Watching the documentary Lipstick and Liquor: Secrets in The Suburbs confirmed for me that I'm in a different place in my recovery than before. While I bet this documentary would be helpful to many many women, I didn't gleam any new information from it. In fact I was frustrated by the continued rhetoric around alcoholism being a blameless disease that can't be controlled by will power in one breath then in the next saying all alcoholics can do is ask for help to stop drinking. Huh? Why don't the books and documentaries I've seen acknowledge the quagmire they present? I find it a irritating thought loop that isn't helpful for me to understand myself, my actions and my mental patterns that led and can lead to more drinking.
Back to the documentary. It showcases many middle and upper-middle class women and their stories about recovery. In between each story their is elongated mystery about Julie. A little cliff hanger in between each of the stories of hope and struggle, but I'll say no more to keep from a spoiler situation. Their stories were diverse and they told them well. I could have done without some of the recreations of events and dramatic spinning of liquor bottles and wine glasses.
This documentary's audience seems to be a 50s middle class suburban white woman who is shamefully and secretively drinking or new to sobriety and struggling with feelings of guilt and loniness.
"The school year is over in about a week. There are the normal stresses and zoom of this transition, but I'm sitting solid in this. End of the year celebrations, "No thanks, I don't drink anymore." Fine.
But in a week in a half, my world becomes the unknown, I re-enter the zone of "sober firsts" again without a true retreat into a comfort bubble.
Husband and I are traveling to Finland for 10 days, this I'm actually feeling okay with, I love the shit out of soda water and will save hundreds of dollars not drinking.
Then Portland. Old friends, tons of unstructured free time. Should be fine, but it is still an unknown that I can't completely be prepared for. I do plan to go to a few AA meetings. I am curious and excited about having that experience and potential support.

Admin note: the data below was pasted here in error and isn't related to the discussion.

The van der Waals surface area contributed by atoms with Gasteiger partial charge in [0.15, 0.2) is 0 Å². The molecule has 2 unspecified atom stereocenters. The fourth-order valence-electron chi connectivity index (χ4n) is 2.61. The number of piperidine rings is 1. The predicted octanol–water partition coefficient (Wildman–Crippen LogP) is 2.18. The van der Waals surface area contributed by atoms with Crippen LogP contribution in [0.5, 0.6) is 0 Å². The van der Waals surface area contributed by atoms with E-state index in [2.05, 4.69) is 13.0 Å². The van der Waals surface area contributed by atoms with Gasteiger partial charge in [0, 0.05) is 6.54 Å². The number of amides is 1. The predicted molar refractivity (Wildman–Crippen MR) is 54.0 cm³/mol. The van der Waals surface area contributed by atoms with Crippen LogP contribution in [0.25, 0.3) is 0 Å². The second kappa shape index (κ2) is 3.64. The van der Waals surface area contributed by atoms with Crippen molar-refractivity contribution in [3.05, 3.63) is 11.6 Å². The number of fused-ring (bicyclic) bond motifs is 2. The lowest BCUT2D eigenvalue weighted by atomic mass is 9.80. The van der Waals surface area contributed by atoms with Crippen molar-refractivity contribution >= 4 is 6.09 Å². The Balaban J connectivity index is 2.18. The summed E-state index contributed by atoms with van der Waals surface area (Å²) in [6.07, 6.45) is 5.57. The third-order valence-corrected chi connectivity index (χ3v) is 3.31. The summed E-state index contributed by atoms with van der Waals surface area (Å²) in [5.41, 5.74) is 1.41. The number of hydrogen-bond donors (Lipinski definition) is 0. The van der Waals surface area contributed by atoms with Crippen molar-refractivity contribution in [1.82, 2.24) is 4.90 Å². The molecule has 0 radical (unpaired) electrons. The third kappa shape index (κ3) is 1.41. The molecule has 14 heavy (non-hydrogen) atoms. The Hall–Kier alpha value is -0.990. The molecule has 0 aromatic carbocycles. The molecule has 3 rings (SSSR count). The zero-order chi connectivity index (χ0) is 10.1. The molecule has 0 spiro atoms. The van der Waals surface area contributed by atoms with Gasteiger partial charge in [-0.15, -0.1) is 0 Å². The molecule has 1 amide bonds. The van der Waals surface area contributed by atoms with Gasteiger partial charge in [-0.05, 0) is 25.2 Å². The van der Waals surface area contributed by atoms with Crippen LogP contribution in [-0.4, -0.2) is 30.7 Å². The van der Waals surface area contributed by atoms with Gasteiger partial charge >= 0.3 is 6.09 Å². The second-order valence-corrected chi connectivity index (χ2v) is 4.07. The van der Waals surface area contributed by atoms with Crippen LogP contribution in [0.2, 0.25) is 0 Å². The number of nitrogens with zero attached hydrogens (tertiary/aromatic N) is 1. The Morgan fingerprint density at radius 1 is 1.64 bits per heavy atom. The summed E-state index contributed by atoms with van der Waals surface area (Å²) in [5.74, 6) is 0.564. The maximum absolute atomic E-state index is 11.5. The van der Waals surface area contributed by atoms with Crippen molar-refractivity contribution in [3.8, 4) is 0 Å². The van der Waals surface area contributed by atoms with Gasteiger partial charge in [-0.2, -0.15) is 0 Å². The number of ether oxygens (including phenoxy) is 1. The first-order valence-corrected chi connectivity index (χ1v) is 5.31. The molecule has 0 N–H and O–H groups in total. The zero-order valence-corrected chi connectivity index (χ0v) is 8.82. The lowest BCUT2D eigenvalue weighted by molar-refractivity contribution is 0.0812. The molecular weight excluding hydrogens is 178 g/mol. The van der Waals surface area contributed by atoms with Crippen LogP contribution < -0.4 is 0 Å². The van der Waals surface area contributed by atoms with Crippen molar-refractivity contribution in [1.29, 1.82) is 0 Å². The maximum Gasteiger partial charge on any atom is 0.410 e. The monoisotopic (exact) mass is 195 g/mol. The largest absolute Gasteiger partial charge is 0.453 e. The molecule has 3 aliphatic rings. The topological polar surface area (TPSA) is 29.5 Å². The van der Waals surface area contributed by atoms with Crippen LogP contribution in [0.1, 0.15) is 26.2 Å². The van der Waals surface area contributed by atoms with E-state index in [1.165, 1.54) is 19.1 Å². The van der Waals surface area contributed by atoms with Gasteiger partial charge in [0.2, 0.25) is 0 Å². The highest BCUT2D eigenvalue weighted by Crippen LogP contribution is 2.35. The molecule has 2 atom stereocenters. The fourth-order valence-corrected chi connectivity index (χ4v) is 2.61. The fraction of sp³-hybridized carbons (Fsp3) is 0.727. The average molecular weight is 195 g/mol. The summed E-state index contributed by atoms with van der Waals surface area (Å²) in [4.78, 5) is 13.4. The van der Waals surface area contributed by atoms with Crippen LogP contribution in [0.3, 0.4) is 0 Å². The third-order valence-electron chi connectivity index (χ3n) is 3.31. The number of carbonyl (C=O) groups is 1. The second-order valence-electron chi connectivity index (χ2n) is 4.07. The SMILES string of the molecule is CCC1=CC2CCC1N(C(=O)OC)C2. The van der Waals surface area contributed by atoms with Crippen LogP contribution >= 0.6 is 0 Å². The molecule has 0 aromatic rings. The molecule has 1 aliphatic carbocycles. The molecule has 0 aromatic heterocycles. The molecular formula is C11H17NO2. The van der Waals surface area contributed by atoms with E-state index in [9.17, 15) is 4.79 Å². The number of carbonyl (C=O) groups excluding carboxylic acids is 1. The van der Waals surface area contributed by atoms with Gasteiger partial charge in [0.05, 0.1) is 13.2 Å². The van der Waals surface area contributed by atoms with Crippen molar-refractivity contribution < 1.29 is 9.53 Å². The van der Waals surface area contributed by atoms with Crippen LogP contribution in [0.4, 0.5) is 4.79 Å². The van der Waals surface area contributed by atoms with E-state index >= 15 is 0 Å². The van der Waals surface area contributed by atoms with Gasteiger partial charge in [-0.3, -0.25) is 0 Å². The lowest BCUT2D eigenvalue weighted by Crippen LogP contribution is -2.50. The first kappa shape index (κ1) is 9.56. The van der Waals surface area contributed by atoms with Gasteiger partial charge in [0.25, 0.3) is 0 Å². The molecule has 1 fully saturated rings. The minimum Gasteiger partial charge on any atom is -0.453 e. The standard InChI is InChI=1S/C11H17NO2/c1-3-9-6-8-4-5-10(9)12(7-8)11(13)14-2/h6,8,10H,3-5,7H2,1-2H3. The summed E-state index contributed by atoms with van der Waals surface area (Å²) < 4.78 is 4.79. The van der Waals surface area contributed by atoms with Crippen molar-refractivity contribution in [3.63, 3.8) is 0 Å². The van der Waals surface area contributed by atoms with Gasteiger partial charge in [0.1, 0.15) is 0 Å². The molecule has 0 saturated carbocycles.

Then there is time with Dad. I wonder how he will respond to me not drinking. I don't think we will talk about it, he doesn't adjust his drinking to what others are doing around him, or if others are around him. A friend of Husband and I is also visiting us while we are visiting dad. Here is a direct quote from his email to us: "I'm down for whatever you guys want to do, as long as sobriety is not on the list."
So, that stresses me a bit. He is a dear friend but that is what we have always done with him is get shit faced together, talk critical theory, cultural studies, art, literature, old school hip hop. High brow shit storm. He may be the one case that really struggles with my sobriety because he is a real heavy drinker and I'm changing the game of our friendship. Or maybe he won't care as long as he can continue to drink as usual.
Outside of travel logistics this is what swirls around in my mind.
On my birthday in May, I started thinking about my new year ahead and combining it with the advice to give back to the world to support my recovery.
I decided the following for my 39th year on this planet:
#1. Give 39 hours (or more) of my time to causes I believe in
#2. Give $390 to a cause I believe in
Since then I've been thinking and planning this out. I figured out the volunteer work - I will volunteer at an animal shelter here in Cairo on Saturdays. 39 hours before May 18 is doable.
I also found a scholarship for Sudanese Refugees in Cairo that is organized by a student group at our school and partnered with: Stars There are many refugees here, while they can stay in the country, they are not provided any services by the government. I'm going to pay for a woman to earn a bachelor degree for about $290. Yea, total for the 3 years needed to graduate.
I'm feeling good about these decisions.
The actual drink as turned into a strange creature. I'm not interested in drinking it, but sometimes I'm compelled by it. I found myself staring at Husband's whisky with a slight rush of grabbing and dumping it down my throat. What if...? What would it feel like? It wasn't an edgy, "I'm about to relapse" situation. It was surreal, a feeling like the urge to jump off the edge of a cliff. Drinking has become a foreign surreal thing. I won't grab that drink just like I won't jump off that edge.
I think I will soon be emboldened to start telling my story (outside of this anonymous blog). While still in the beginning phase of feeling comfortable saying, "I stopped drinking," I can see that this is a step. A step where I grow and bit by bit shed that shame and fear of stigma to boldly tell anyone that I'm in recovery. I'm really starting to grow into this new me, it less uncomfortable and more natural than those first adolescent steps into sobriety.
I feel less like a fake. I'm not trying out "being sober" anymore. I just am.
I used to drink with the best of them, but I don't anymore. My life is so much better for it.
-Drinking: A Love Story by Caroline Knapp